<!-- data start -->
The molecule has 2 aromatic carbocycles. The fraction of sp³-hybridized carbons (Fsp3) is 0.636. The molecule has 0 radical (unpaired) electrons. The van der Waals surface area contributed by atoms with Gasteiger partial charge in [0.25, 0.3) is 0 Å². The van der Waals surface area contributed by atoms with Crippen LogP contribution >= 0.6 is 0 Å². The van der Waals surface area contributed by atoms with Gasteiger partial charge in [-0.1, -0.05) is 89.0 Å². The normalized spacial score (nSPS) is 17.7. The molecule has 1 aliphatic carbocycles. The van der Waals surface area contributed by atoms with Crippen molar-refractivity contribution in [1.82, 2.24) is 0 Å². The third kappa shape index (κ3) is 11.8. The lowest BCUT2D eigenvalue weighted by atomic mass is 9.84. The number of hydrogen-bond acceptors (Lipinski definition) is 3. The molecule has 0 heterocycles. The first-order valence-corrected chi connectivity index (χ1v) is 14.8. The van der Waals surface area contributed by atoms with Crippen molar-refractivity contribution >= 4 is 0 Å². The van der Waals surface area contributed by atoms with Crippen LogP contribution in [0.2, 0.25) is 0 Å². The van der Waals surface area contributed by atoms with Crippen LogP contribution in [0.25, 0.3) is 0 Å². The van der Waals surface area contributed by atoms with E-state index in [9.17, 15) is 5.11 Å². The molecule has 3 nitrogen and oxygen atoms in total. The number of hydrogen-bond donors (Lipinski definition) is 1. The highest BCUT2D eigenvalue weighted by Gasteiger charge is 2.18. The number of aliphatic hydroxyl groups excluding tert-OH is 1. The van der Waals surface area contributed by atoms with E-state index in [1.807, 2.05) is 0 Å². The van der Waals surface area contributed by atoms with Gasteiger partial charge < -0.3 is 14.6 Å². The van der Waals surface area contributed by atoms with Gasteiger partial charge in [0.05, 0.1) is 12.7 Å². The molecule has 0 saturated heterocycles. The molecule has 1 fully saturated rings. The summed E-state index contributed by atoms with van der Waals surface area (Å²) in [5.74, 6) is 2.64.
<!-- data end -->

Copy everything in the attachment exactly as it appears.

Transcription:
The molecule has 2 aromatic carbocycles. The fraction of sp³-hybridized carbons (Fsp3) is 0.636. The molecule has 0 radical (unpaired) electrons. The van der Waals surface area contributed by atoms with Gasteiger partial charge in [0.25, 0.3) is 0 Å². The van der Waals surface area contributed by atoms with Crippen LogP contribution >= 0.6 is 0 Å². The van der Waals surface area contributed by atoms with Gasteiger partial charge in [-0.1, -0.05) is 89.0 Å². The normalized spacial score (nSPS) is 17.7. The molecule has 1 aliphatic carbocycles. The van der Waals surface area contributed by atoms with Crippen molar-refractivity contribution in [1.82, 2.24) is 0 Å². The third kappa shape index (κ3) is 11.8. The lowest BCUT2D eigenvalue weighted by atomic mass is 9.84. The number of hydrogen-bond acceptors (Lipinski definition) is 3. The molecule has 0 heterocycles. The first-order valence-corrected chi connectivity index (χ1v) is 14.8. The van der Waals surface area contributed by atoms with Crippen molar-refractivity contribution >= 4 is 0 Å². The van der Waals surface area contributed by atoms with Crippen LogP contribution in [0.2, 0.25) is 0 Å². The van der Waals surface area contributed by atoms with Crippen LogP contribution in [0.25, 0.3) is 0 Å². The van der Waals surface area contributed by atoms with E-state index in [9.17, 15) is 5.11 Å². The molecule has 3 nitrogen and oxygen atoms in total. The number of hydrogen-bond donors (Lipinski definition) is 1. The highest BCUT2D eigenvalue weighted by Gasteiger charge is 2.18. The number of aliphatic hydroxyl groups excluding tert-OH is 1. The van der Waals surface area contributed by atoms with E-state index in [1.807, 2.05) is 0 Å². The van der Waals surface area contributed by atoms with Gasteiger partial charge < -0.3 is 14.6 Å². The van der Waals surface area contributed by atoms with Gasteiger partial charge in [0.05, 0.1) is 12.7 Å². The molecule has 0 saturated heterocycles. The molecule has 1 fully saturated rings. The summed E-state index contributed by atoms with van der Waals surface area (Å²) in [5.74, 6) is 2.64.